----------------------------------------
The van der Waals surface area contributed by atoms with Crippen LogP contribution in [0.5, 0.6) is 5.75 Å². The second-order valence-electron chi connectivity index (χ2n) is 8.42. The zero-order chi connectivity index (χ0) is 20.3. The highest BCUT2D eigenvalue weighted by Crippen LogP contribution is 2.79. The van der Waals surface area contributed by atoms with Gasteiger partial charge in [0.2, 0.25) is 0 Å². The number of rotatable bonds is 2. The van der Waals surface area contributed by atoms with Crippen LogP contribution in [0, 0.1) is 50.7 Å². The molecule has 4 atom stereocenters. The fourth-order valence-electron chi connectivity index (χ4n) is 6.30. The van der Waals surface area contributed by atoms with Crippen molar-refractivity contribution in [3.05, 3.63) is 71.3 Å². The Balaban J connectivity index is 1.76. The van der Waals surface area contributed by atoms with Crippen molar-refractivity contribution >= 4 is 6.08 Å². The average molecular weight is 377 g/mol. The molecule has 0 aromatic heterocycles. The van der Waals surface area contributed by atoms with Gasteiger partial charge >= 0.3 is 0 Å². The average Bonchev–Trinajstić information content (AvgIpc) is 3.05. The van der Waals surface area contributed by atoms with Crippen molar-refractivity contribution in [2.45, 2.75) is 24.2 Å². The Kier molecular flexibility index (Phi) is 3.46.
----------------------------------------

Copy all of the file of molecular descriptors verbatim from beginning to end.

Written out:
The van der Waals surface area contributed by atoms with Crippen LogP contribution in [0.5, 0.6) is 5.75 Å². The second-order valence-electron chi connectivity index (χ2n) is 8.42. The zero-order chi connectivity index (χ0) is 20.3. The highest BCUT2D eigenvalue weighted by Crippen LogP contribution is 2.79. The van der Waals surface area contributed by atoms with Gasteiger partial charge in [0.2, 0.25) is 0 Å². The number of rotatable bonds is 2. The van der Waals surface area contributed by atoms with Crippen LogP contribution in [0, 0.1) is 50.7 Å². The molecule has 4 atom stereocenters. The fourth-order valence-electron chi connectivity index (χ4n) is 6.30. The van der Waals surface area contributed by atoms with Crippen molar-refractivity contribution in [3.05, 3.63) is 71.3 Å². The Balaban J connectivity index is 1.76. The van der Waals surface area contributed by atoms with Crippen molar-refractivity contribution >= 4 is 6.08 Å². The average molecular weight is 377 g/mol. The molecule has 0 aromatic heterocycles. The van der Waals surface area contributed by atoms with Gasteiger partial charge >= 0.3 is 0 Å². The average Bonchev–Trinajstić information content (AvgIpc) is 3.05. The van der Waals surface area contributed by atoms with Crippen molar-refractivity contribution in [2.45, 2.75) is 24.2 Å². The Kier molecular flexibility index (Phi) is 3.46.